Cidre, Ponche, & Rompope


Since it’s New Years Eve, it seems appropriate to talk about the three drinks that are used to celebrate Christmas in Mexico: Cidre, Ponche and Rompope.

Cidre is exactly what it sounds like: hard sparkling cider. Some people like it sweet, while others prefer dryer varieties, but either way apple is the traditional flavor.

And speaking of apple, there’s another apple-based drink that’s had at Christmas: ponche. Ponche – or punch – is sort of a cross between hot cider and wassail. It’s made with dried fruit (usually apple or pear), hot water, brown sugar, spices, when it’s done, you can drink it just like that, or add rum. The most traditional ponche is stirred with a stalk of sugar cane, but we just used a spoon.

And finally, there’s Rompope. This is a drink similar to eggnog, but it’s not as sweet, and it’s sold bottled with rum already mixed in. It’s also served at room temperature. Some brands have pictures of saints on the label, some don’t, but it’s a lovely holiday treat, and very festive.

If you’re wondering which is my favorite, I like them all, but I think Rompope is the one I like most. It’s one of those drinks that can soothe a sore throat and warm your entire body, with just a tiny sip, and while it’s usually available only for Christmas, we bought the last bottle in town for our New Year’s celebration.

Whatever you’re drinking tonight, I hope you’re safe and warm, and that 2020 brings you joy and peace.

Felices fiestas.



One of my favorite times of year is Tamale Season. Other people know this as Christmastime, Advent, or just the holiday season, but whatever you call it, from around Thanksgiving through the first of the new year, tamales are on the menu.

In Mexico, of course, they’re a traditional Christmas food, and Mexican tamales always come with an olive – with the pit still in it – in the center.

Some people say that the olive represents Mary holding the Christ Child within her, and some people say it represents all mothers and their future children.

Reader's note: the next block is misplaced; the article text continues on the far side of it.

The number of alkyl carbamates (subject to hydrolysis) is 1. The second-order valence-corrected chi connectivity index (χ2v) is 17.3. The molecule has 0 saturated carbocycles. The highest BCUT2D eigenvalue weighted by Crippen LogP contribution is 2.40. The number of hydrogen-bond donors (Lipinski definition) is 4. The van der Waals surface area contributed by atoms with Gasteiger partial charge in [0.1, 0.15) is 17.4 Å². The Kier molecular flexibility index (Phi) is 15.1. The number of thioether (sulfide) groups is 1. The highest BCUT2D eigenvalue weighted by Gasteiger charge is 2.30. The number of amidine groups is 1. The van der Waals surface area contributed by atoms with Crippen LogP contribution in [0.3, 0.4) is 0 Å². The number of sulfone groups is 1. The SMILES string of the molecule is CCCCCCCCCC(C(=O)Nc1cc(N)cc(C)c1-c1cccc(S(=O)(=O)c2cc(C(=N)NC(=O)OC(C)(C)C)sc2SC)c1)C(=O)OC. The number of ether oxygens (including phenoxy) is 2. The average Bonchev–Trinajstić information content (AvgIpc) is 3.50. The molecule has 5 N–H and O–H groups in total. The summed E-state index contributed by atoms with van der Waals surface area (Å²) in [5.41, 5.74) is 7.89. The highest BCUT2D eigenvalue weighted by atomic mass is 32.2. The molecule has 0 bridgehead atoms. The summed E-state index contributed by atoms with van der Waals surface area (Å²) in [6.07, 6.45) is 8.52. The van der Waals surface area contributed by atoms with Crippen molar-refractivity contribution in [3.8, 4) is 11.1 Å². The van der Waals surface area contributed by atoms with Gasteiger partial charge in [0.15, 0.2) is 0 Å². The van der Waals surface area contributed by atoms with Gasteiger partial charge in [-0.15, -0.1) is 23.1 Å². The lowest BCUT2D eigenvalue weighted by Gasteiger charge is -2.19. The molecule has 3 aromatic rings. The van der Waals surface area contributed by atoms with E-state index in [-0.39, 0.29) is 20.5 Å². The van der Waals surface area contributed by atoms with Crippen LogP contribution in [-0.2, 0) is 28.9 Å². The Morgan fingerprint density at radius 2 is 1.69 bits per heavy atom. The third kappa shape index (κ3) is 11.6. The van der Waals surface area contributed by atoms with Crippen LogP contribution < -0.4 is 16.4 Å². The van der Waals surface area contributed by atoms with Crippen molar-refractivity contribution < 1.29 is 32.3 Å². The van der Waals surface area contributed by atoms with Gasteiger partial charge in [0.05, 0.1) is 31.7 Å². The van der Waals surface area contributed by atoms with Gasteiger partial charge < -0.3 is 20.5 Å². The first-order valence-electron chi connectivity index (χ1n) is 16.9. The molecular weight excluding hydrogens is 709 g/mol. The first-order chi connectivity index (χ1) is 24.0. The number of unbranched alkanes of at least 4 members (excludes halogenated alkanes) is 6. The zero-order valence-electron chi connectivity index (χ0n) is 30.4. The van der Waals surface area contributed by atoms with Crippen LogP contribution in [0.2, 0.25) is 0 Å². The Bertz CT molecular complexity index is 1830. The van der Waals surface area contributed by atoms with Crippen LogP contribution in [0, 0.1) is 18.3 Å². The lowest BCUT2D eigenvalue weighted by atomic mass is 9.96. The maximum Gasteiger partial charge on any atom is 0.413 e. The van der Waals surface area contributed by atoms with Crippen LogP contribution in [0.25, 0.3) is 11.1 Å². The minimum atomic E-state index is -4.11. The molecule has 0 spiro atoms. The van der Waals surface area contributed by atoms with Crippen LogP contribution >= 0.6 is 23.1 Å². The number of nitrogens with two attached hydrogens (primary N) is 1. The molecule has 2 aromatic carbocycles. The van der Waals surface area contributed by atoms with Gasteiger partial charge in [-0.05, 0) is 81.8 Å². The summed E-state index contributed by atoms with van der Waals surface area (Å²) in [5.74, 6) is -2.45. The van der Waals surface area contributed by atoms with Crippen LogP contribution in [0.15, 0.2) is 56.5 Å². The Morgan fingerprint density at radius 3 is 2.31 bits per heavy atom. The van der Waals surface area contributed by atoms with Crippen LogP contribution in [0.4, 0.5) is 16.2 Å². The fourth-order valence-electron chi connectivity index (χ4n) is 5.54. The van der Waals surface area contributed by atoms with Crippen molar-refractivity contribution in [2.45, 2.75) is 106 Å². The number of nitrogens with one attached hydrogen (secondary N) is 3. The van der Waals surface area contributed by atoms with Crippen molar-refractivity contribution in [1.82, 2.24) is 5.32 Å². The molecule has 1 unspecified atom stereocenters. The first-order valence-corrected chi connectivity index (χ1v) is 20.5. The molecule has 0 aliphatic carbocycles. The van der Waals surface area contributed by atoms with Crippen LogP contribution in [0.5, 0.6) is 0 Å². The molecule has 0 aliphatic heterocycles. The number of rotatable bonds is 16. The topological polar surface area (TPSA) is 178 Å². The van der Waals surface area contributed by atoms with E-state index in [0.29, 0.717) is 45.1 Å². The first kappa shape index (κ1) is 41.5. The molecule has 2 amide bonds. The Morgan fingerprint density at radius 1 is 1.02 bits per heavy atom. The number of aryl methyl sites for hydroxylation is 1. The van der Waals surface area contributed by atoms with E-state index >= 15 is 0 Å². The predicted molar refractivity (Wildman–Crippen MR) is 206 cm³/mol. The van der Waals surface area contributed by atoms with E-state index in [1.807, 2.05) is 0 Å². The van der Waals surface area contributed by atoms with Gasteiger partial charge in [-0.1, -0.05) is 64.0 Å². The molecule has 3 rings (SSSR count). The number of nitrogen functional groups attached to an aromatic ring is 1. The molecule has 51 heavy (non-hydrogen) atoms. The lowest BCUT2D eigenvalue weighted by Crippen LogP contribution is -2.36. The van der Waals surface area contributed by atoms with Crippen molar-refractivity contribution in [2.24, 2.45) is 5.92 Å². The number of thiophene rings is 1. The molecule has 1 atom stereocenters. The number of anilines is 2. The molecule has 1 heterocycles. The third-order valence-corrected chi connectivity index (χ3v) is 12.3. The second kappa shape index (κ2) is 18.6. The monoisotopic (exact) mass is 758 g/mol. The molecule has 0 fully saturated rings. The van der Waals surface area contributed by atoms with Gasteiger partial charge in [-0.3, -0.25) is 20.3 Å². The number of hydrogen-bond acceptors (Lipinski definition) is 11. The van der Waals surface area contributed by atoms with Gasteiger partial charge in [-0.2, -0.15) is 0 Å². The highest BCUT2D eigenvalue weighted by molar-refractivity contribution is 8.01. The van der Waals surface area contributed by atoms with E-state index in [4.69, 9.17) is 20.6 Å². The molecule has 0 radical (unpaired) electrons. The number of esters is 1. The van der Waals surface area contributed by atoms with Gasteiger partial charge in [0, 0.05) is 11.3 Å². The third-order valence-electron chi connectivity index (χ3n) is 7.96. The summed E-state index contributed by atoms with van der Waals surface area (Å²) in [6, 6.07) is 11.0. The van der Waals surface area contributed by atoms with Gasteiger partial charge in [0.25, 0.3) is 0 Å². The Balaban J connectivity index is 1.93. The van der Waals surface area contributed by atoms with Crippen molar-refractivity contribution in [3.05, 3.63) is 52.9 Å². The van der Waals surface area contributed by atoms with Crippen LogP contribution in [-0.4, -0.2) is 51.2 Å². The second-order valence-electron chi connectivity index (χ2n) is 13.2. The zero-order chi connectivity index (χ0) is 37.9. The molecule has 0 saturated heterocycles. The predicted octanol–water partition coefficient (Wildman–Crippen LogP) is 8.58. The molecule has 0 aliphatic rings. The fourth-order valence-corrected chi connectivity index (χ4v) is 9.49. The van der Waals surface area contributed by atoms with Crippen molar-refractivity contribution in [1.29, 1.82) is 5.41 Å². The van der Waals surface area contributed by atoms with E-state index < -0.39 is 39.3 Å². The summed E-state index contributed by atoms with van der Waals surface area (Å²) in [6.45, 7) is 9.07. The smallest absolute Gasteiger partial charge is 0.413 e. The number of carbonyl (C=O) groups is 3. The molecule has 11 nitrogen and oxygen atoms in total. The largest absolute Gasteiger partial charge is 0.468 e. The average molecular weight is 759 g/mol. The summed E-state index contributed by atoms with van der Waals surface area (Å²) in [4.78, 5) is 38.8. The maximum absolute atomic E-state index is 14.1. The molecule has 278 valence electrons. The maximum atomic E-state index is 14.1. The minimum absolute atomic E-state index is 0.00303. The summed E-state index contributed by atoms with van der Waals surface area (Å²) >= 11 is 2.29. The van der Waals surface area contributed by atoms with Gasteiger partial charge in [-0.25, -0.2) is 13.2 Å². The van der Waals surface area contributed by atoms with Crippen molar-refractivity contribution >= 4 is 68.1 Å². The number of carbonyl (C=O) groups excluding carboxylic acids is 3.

But the reality is that whether they’re wrapped in cornhusks or banana leaves, tamales predate Christianity, so it’s more likely that the olive represents the seeds we plant for future harvests.

Whatever the meaning really is, I think we can all agree that tamales are a tasty treat, made more special by being limited to specific times of the year.

Felices Fiestas.



Like buñuelos, mazapánes only come out for the holidays. Individually wrapped  in either waxed paper or colored saran wrap, these are light, with an almost shortbread-like texture, made with peanuts, and just sweet enough that one is completely satisfying, though we could all easily eat five or six.

There is some debate about whether they’re a cookie or a candy (they feel like a cookie to me) and whether there is any flour in the recipe. (Most recipes only list peanuts, peanut butter, and powdered sugar, but they may not be accurate.)

The mazapánes we have were gifted to my mother by her friend An, who apparently makes masses of them every year. (An is a gourmet cook and loves to share her food.)

When Mom brought these around at her posada, all the Mexican guests immediately lit up, recognizing the special holiday treat. The American and Canadian guests had to be introduced to this new delicacy.

Everyone agreed they were delicious.

And An has promised to send me the recipe… once she figures out how to write it out in English.

Lupita’s Frutería

Lupita's pico de gallo

This week, instead of fiction, I’m sharing some of the holiday traditions and experiences I’m having while visiting my mother in La Paz, Baja California Sur, Mexico.

There is a store in El Centenario that you get to by turning off the highway at the sign with the flags and the simple descriptor “frutería.”

In English, this is a greengrocer. A produce stand. But Lupita’s frutería is so much more.

First, of course, there is Lupita herself. She’s a small woman with jet black hair and deep berry lipstick, and she talks faster, even, than I do, with a cheery expression that you cannot help but mimic.